|Sigiriya as seen from the top of Pidurangala Rock|
Located to the north of Sigiriya, Pidurangala is often overlooked. This site has an interesting history closely related to Sigiriya. The site has been occupied on and off for over two thousand years by monks who lived in the caves around the site. It really came into the fore when King Kasyapa (477- 495 AD) who built Sigiriya moved monks living around Sigiriya to a newly refurbished and enlarged monastery here.
There is a small entrance fee to enter the main site. The white temple building was built in the 1930s but houses within it is a cave temple dating back thousands of years. It has objects from various vintages juxtaposed within it reflecting Buddhist, Hindu and even western influences.
The climb to the summit can be broken up into two stages. The first stage has very steep irregular steps leading to a landing. This stage is strenuous but doable by reasonably fit people. (If you climbed Sigiriya you can climb this). On this first landing is located shallow cave with a beautiful statute of a recumbent Buddha inside. This statue was at one time the largest brick statue of Buddha in the world. The head and torso of the statue were damaged by treasure hunters in the 1960s and have been reconstructed.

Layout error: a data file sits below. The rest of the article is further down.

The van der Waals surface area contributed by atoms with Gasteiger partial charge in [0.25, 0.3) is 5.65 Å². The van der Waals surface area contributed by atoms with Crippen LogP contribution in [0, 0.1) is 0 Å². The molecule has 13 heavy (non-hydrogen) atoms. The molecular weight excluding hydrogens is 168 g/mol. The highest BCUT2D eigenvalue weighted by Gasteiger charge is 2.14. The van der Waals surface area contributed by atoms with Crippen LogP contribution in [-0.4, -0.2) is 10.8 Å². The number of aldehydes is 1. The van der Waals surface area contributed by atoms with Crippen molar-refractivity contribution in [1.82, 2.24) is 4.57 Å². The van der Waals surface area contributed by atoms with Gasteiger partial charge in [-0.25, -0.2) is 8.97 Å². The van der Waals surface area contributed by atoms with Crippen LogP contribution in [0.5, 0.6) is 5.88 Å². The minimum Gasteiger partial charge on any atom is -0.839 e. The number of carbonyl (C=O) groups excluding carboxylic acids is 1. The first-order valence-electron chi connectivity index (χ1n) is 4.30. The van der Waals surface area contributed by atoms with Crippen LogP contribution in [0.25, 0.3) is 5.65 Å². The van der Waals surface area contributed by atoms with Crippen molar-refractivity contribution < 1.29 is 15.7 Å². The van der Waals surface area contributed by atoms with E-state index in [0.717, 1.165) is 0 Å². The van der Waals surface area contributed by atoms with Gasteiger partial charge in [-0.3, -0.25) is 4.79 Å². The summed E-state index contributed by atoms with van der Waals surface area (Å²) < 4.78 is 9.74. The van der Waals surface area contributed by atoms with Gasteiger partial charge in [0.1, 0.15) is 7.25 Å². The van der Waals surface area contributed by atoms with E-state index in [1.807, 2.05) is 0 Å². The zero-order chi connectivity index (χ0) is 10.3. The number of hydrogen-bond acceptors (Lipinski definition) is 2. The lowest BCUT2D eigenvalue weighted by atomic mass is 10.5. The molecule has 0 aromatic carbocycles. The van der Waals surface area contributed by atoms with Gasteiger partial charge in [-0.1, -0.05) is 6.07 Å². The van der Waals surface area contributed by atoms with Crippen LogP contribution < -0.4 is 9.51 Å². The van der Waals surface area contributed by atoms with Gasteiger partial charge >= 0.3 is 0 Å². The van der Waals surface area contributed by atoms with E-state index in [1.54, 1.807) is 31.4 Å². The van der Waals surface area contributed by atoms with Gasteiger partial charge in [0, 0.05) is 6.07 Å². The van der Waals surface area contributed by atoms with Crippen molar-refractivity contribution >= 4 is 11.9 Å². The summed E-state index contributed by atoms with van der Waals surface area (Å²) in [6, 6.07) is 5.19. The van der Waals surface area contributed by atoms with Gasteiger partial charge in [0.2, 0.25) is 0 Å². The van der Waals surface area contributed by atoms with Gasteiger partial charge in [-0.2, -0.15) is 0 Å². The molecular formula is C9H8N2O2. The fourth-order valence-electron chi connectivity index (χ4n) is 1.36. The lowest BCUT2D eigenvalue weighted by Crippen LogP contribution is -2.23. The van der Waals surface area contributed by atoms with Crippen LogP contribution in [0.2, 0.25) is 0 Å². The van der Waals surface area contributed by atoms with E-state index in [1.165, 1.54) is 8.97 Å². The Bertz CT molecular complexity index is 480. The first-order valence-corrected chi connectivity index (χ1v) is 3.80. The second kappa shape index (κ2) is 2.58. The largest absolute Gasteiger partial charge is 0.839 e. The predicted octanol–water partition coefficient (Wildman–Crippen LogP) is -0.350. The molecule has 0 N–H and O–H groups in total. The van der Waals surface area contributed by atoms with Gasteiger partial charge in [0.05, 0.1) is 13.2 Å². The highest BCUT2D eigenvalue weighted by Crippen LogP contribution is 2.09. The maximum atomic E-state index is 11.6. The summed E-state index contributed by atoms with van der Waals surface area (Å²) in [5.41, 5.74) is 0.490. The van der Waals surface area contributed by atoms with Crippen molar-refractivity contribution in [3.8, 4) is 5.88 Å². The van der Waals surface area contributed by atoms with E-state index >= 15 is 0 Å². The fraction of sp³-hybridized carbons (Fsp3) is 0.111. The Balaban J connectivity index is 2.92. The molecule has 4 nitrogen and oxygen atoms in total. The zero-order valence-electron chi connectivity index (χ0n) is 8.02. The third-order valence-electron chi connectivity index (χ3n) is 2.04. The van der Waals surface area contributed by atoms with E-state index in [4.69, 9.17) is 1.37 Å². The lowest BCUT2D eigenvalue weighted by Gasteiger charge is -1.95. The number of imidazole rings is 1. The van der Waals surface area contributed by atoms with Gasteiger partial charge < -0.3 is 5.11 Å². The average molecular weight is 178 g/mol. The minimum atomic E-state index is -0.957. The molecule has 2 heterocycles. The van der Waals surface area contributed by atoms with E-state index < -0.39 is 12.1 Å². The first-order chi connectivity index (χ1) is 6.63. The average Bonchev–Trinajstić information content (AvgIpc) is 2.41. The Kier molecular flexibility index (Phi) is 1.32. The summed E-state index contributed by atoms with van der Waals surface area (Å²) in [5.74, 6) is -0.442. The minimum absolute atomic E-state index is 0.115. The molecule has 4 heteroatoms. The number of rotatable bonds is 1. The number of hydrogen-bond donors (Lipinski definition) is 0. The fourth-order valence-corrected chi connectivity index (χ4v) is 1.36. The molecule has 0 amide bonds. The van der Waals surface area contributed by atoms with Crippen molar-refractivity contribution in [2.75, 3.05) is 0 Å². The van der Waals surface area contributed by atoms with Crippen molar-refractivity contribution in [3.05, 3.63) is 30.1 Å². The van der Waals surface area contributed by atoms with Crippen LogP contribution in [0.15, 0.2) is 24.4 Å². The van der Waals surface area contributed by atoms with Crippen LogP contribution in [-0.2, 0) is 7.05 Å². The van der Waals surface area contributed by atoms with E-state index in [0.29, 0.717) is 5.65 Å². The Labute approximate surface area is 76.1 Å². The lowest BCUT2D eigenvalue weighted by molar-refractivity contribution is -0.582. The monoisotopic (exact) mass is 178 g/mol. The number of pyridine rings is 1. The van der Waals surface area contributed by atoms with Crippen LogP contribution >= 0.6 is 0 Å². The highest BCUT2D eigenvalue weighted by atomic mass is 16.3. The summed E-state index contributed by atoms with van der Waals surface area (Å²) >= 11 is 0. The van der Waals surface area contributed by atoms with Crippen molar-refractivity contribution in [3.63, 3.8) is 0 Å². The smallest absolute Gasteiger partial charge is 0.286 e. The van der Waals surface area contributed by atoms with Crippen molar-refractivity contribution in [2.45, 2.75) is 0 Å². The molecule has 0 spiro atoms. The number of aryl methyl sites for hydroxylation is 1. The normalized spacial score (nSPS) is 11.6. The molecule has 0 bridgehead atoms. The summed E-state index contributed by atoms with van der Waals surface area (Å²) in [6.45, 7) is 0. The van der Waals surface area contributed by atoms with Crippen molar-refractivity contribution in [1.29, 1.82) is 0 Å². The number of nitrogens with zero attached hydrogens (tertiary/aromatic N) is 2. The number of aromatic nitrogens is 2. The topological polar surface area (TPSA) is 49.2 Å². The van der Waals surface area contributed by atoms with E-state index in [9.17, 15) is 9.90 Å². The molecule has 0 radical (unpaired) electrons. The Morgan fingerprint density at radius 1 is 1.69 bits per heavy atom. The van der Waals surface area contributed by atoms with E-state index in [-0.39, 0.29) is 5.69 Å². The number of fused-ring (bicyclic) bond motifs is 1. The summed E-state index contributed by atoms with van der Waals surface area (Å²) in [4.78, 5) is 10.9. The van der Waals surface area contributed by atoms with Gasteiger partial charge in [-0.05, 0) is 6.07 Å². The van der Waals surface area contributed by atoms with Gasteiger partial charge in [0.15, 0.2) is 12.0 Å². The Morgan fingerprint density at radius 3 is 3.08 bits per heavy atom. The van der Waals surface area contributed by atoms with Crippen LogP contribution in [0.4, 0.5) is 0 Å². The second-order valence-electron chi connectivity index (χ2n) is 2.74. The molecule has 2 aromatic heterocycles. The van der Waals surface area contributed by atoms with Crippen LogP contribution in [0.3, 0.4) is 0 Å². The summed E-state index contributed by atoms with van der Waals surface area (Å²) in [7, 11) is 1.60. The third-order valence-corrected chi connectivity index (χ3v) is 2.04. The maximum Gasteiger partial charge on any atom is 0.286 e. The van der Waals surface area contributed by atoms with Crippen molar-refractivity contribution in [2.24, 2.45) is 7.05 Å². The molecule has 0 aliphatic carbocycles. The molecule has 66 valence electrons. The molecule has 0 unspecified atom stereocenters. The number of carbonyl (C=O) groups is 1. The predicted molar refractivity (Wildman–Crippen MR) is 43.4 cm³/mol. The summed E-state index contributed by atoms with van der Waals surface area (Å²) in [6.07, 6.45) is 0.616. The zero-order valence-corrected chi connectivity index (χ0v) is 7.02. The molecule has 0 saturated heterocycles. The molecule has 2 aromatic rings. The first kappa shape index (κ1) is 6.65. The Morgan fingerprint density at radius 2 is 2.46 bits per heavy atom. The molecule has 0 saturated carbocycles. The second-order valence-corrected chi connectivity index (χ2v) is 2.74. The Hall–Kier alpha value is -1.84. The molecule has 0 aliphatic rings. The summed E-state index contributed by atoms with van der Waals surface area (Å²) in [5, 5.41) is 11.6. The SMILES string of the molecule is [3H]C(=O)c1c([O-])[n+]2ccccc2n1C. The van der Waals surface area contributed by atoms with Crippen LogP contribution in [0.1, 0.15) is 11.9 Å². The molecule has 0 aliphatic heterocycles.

|Reclining Buddha Pidurangala, Sri Lanka|
The second stage of the climb starts at the far end of this landing and should only be attempted by those who are reasonably fit and not over-weight. Your size and fitness becomes an issue here because you have clamber up steep boulders and creep through very tight crevices. Once you finally reach the top you will be welcomed by a magnificent vista similar to that on the top of Sigiriya. From almost anywhere Sigiriya looms majestically. You can even see the people climbing Sigiriya. On the top are the nondescript ruins of a dagoba.
The stupa on the left near the entrance to the vihara is believed to mark the spot where King Kasyapa was cremated.
|Stupa, Pidurangala, Sri Lanka|